Chapter 6. Graphics

6.1. Introduction: Graphics

Ian Darwin


Computer graphics are any kind of display for which there isn’t a GUI component: charting, displaying pictures, and so on. Android is well provisioned for graphics, including a full implementation of OpenGL EL, a subset of OpenGL intended for smaller devices.

The chapter starts with a recipe for using a custom font for special text effects, then some recipes on GL graphics proper, and a note on graphical “touch” input. From there we continue the input theme with various image capture techniques. Then we have some recipes on graphics files, and one to round out the chapter discussing “pinch to zoom,” using user touch input to scale graphical output.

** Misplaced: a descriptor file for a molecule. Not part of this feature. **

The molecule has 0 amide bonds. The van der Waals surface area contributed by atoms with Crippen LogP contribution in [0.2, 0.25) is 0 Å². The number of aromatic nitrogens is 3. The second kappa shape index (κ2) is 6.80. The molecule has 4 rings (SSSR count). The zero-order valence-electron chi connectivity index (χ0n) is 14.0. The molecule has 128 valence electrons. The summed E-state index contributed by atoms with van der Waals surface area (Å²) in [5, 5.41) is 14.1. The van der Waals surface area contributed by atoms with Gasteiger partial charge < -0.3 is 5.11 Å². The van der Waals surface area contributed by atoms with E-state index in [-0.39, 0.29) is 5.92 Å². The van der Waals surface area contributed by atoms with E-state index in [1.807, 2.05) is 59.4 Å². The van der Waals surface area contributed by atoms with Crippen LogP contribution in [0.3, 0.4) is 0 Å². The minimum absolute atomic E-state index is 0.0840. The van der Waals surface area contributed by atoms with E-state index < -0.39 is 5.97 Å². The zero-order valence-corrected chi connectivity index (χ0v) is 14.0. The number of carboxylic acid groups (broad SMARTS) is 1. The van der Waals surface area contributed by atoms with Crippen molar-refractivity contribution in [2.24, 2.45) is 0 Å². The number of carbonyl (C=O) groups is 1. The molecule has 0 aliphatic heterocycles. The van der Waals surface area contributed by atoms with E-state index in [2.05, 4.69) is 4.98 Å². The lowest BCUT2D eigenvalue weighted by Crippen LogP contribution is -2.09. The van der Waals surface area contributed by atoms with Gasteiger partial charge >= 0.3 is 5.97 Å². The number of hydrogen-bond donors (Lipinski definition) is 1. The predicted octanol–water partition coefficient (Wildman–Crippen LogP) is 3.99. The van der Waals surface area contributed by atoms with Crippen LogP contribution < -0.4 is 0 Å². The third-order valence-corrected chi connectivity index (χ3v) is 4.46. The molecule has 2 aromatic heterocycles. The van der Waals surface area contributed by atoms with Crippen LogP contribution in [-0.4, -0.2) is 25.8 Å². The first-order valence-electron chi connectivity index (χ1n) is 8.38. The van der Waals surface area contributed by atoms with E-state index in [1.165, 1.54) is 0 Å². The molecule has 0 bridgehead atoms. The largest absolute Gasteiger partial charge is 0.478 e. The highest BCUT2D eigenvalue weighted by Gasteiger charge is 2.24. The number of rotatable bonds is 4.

6.2. Using a Custom Font

Ian Darwin


The range of fonts that comes with Android 2.x is amazingly minuscule—three variants of the “Droid” font. You want something better.


Install a TTF or OTF version of your font in assets/fonts (creating this directory if necessary). In your code, create a typeface from the “asset” and call the View’s setTypeface() method. You’re done!


You can provide one or more fonts with your application. We have not yet discovered a documented way to install system-wide fonts. Beware of huge fonts, as they will be downloaded with your application, increasing its size.

Your custom font’s format should be TTF or OTF (TrueType or OpenTypeFace, a TTF extension). You need to create the fonts subdirectory under assets in your project, and ...

Get Android Cookbook now with the O’Reilly learning platform.

O’Reilly members experience live online training, plus books, videos, and digital content from nearly 200 publishers.